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Frugal living tip #46. November 21, 2009

Posted by ourfriendben in Uncategorized, wit and wisdom.
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Silence Dogood here. In 2009, we’re committed to bringing you a Frugal Living Tip every week to help people like us survive these tough economic times. This week’s is about not losing what little money you may have.

I’ll get to that in a minute. But first, a couple of statistics I read in the local paper that struck me as ironic. Savvy gardeners and homesteaders won’t be surprised to hear that, thanks to the recession, home canning is up. Sales of canning equipment were up 30% this year. That’s the good. Unfortunately, hard times also make us crave cheap indulgences—something we can still do to make ourselves feel better. So another sign of bad times is the skyrocketing sale of potato chips (up 22% this year) and other fatty, salty comfort-food snacks, rising dramatically after years of stagnant sales. Sansabelt, here we come. That’s the bad.

Now for the ugly, the point of this post: It’s bad enough when you don’t have much money sitting in the bank. But it’s a lot worse when what little you do have is siphoned off through overdraft fees. Here’s some scary data and excellent advice from Humberto Cruz in his article “Invest time to avoid fees.” (To read the entire article, go to www.themorningcall.com.)

First, the scary stats: 51 million American adults overdraw their checking accounts once a year; 27 million, five or more times a year; and 18 million, ten or more times each year. Those overdrafts come at the cost of $26.6 billion in hard-earned money, at an average of $29.58 per bounced check. Many banks charge fees if your checking balance falls below a minum each month as well. And late fees on credit cards are supposedly rising into the high 20s—in other words, heading towards a third of the bill.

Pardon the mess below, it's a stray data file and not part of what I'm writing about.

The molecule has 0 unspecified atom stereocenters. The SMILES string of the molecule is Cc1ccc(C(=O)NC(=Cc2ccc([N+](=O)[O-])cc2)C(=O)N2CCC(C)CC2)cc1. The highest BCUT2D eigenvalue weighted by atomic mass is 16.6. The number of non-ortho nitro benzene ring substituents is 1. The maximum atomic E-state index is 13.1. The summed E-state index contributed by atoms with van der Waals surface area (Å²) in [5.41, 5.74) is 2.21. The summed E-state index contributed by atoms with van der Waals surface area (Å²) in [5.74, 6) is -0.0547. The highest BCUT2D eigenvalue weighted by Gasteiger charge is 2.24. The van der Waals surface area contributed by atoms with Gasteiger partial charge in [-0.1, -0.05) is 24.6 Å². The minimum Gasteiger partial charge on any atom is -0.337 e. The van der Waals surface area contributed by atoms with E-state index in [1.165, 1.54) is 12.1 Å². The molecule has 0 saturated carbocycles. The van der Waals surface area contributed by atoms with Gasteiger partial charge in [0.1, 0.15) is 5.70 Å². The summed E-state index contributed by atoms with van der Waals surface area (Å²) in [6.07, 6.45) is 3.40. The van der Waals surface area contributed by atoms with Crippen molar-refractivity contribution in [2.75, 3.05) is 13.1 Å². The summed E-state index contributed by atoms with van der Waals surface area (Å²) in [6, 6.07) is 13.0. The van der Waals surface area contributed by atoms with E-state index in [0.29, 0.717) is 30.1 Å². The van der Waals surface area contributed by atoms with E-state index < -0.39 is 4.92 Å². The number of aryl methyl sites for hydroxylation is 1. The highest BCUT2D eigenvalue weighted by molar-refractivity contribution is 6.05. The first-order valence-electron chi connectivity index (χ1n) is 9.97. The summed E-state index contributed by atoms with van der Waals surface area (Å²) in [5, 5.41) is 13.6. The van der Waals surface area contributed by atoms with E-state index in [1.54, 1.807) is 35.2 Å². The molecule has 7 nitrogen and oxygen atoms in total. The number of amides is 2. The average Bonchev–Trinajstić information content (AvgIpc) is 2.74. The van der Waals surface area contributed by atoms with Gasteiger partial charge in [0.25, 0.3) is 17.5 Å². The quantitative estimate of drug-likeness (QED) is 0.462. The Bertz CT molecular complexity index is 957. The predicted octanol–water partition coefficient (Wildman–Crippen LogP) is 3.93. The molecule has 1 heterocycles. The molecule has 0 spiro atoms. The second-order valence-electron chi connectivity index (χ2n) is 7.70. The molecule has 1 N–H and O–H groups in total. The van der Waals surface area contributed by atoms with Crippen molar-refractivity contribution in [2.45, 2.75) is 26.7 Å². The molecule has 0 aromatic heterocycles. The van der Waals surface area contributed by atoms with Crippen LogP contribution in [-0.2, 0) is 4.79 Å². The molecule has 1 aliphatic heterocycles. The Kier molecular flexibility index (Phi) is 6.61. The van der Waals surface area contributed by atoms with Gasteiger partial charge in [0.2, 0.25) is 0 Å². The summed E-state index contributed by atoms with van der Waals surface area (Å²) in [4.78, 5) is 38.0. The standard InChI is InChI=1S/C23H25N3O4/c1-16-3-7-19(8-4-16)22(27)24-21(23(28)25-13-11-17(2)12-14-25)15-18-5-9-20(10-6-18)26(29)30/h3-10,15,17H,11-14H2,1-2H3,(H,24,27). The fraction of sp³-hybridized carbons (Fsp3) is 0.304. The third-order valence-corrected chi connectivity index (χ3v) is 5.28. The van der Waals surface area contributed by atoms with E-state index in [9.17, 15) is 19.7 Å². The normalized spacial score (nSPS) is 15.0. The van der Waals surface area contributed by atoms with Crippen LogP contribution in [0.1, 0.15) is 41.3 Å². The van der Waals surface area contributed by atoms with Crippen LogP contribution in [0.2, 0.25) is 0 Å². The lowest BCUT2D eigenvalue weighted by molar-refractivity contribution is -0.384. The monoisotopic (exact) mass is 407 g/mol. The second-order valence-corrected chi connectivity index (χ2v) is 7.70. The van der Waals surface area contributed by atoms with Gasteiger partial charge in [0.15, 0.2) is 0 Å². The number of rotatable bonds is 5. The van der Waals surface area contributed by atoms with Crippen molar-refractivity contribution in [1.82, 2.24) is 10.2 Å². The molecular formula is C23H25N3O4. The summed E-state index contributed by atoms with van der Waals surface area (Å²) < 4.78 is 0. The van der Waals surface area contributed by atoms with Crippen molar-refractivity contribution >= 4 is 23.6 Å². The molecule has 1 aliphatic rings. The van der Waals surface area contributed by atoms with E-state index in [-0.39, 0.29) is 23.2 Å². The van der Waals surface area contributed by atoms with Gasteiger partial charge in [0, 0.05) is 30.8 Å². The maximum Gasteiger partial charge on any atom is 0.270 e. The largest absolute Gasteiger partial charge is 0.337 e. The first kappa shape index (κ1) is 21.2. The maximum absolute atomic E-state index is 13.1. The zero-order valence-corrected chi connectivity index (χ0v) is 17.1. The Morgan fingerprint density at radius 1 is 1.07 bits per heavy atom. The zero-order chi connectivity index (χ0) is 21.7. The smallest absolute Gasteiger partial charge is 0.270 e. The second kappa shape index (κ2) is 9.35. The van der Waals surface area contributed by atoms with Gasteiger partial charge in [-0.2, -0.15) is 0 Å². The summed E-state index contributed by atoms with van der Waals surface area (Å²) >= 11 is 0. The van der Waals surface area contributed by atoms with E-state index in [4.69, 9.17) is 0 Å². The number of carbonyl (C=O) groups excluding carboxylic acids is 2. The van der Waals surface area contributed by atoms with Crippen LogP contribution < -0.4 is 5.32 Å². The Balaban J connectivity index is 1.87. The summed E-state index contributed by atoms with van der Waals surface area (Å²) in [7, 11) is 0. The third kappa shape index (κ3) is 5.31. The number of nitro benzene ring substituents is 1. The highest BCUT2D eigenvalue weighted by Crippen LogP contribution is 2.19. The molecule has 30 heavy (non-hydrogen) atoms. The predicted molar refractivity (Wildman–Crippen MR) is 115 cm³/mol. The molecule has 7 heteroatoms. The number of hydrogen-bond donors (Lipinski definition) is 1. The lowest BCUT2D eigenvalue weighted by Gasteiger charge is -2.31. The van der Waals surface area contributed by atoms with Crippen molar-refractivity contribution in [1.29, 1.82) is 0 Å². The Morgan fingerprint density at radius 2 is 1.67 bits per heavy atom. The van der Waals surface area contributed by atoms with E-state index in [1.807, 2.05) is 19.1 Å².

The bad news doesn’t end there. Not only are fees for using debit cards at banks not affiliated with your own rising steeply—the average is now $2.22 per transaction plus a $1.32 fee levied by your own bank—$3.54 each time you use another bank’s ATM. (I’ve also read that some banks organize debit charges from highest to lowest amount rather than by transaction date, so unless you record each and every transaction as you make it in your checkbook and balance the total immediately, you may think you have more money than you actually do at any given time and overdraw inadvertently as a result.)

Yikes! How can you avoid this mess? Mr. Cruz offers some good advice from a consumer-oriented website, Bankrate.com: “Match your accounts to your needs. If it’s just simple checking, bill pay, ATM or debit card transactions, a non-interest-paying but free checking account with no minimum balance or per-check charge is best.” He also advises you to keep track of all your transactions and balances, including ATM and debit transactions and your credit cards. He checks his accounts online daily, and swears he can do this in under a minute. You may not want to check every single day, but if you have the uneasy feeling that your balance is bottoming out, it would be well worth it. After all, the last thing you need when money is already tight is to be handing what little there is over to the bank!

            ‘Til next time,




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